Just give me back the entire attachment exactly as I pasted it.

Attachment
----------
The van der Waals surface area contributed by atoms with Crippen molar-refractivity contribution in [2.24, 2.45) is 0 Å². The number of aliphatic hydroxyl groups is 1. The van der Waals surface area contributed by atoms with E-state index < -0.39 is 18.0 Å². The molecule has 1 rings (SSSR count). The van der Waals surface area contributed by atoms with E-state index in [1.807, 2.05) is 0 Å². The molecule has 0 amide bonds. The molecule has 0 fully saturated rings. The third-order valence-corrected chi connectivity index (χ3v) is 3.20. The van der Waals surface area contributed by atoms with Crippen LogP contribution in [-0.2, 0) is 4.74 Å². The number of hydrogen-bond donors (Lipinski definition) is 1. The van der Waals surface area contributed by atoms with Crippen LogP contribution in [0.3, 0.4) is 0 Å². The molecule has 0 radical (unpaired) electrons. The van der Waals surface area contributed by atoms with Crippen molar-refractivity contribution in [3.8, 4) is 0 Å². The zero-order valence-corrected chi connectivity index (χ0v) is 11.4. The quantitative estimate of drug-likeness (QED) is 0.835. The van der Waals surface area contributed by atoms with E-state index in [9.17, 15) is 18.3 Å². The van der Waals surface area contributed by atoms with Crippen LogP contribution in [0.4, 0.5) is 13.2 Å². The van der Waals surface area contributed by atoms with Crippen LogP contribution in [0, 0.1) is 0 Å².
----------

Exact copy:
The van der Waals surface area contributed by atoms with Crippen molar-refractivity contribution in [2.24, 2.45) is 0 Å². The number of aliphatic hydroxyl groups is 1. The van der Waals surface area contributed by atoms with E-state index < -0.39 is 18.0 Å². The molecule has 1 rings (SSSR count). The van der Waals surface area contributed by atoms with E-state index in [1.807, 2.05) is 0 Å². The molecule has 0 amide bonds. The molecule has 0 fully saturated rings. The third-order valence-corrected chi connectivity index (χ3v) is 3.20. The van der Waals surface area contributed by atoms with Crippen LogP contribution in [-0.2, 0) is 4.74 Å². The number of hydrogen-bond donors (Lipinski definition) is 1. The van der Waals surface area contributed by atoms with Crippen LogP contribution in [0.3, 0.4) is 0 Å². The molecule has 0 radical (unpaired) electrons. The van der Waals surface area contributed by atoms with Crippen molar-refractivity contribution in [3.8, 4) is 0 Å². The zero-order valence-corrected chi connectivity index (χ0v) is 11.4. The quantitative estimate of drug-likeness (QED) is 0.835. The van der Waals surface area contributed by atoms with E-state index in [9.17, 15) is 18.3 Å². The van der Waals surface area contributed by atoms with Crippen LogP contribution in [0.4, 0.5) is 13.2 Å². The van der Waals surface area contributed by atoms with Crippen LogP contribution in [0, 0.1) is 0 Å².